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LABOUR- The Railways Subalterns

ministration headed by Rajiv Gandhi as an emergence of new hope and opportunities for foreign collaborators in India". There is, however, a snag here. The then Economic Affairs Secretary may well be right that Indian firms are not rising to the expectations of the government in respect of the number of proposals for foreign tie-ups. The government may also, as he assured, welcome more' foreign collaborations. But the Indian firms have to find collaborators abroad and they are not available for the asking.

JUTE LABOUR-Owners Flout Settlements

Owners Flout Settlements Timir Basu EVERY new settlement in the jute industry faces the same old stalemate its non-implementation by the owners. The 1984 tripartite settlement too, signed on April 7 in the presence of the Chief Minister and the labour Minister, is meeting the same fate. The preceding 83-days long strike -- (he longest since the industry's workers first struck work in 1896

WEST BENGAL-Jute Workers Strike

WEST BENGAL Jute Workers' Strike Timir Basu THE indefinite strike of jute workers which began on January 16 is likely to continue despite the mill-owners' hectic lobbying in New Delhi and Calcutta. This is the seventeenth strike in the jute industry since 1947 and the second major one since 1977 when the Left Front government Assumed office.

WEST BENGAL-Who s Afraid of Minimum Wages

the workers of HEC are the victims of this atmosphere, as it corrodes the working class character of a section of workers. Coming back to the main question, linking wage increases with increased productivity (or even production) would mean a wage freeze. This is what the unions have to counter. Unofficially, it is being said that the government had dropped the attempt to link increase in wages with production. What new guidelines will be issued is not yet certain, but the Bureau of Public Enterprises' old guideline of not allowing a more than 10 per cent wage increase is still valid. Given the desperate resource position of the Central government it is likely that an attempt will be made to further cut that down and impose a virtual wage-freeze under some formula or the other.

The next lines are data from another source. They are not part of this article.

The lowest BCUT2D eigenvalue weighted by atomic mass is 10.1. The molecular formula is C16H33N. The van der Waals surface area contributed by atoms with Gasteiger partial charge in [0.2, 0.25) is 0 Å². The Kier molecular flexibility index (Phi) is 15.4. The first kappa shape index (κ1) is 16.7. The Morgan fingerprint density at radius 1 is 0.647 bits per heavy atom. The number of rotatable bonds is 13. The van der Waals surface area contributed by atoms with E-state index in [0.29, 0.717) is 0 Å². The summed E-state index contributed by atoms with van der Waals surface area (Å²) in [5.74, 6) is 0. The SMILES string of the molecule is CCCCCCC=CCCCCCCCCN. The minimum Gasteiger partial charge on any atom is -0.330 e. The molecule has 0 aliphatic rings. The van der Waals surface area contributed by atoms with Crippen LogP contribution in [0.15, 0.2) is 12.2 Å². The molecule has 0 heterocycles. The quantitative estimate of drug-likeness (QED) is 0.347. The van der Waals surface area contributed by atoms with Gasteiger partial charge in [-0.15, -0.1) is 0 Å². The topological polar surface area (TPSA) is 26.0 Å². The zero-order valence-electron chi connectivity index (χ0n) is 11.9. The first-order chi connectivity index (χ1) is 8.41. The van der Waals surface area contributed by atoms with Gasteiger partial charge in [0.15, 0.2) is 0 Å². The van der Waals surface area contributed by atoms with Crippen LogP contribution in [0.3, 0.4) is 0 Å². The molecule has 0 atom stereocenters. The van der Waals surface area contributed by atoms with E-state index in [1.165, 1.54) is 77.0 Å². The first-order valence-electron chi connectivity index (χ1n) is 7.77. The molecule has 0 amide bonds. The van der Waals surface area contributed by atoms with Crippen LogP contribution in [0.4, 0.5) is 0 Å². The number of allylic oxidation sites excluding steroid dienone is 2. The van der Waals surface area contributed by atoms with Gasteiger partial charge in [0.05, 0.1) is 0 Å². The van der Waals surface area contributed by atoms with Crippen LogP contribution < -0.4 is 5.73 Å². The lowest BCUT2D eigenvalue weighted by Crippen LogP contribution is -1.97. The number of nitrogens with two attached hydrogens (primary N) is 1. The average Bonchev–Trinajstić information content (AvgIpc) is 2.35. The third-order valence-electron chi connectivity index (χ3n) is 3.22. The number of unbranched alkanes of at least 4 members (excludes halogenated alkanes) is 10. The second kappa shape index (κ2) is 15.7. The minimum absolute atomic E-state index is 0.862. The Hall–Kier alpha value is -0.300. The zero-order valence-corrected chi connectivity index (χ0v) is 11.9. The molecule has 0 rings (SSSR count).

LABOUR-Shrinking Workforce in Jute Industry

uniform workpattern for the industry; nor did the mills effect changes in workload to the same degree. But everywhere the workload was revised upward in such a way that the introduction of bhagwala system was the logical culmination.

WEST BENGAL-Bleak Outlook for Power

September 26, 1981 WEST BENGAL Bleak Outlook for Power Timir Basu WEST BENGAL continues to be oppressed by chronic power shortages. In fact, power cuts are on the increase. Within one month, industrial activity had to be halted on more than one occasion because of restrictions imposed on high tension consumption. Domestic consumers are, of course, faced with power failure every day. While the bUger establishments have been somehow tiding over the crisis, either by dubious means or by pumping extra money into captive generators, small enterprises arevery hard hit. The West Bengal State Electricity Board (WBSEB) has even gone so far as to warn that there will be still less power in the coming years. The Power Secretary disclosed that the state would have to live with a staggering shortfall of 1000 MW till

WEST BENGAL-Reserve Bank Employees Agitation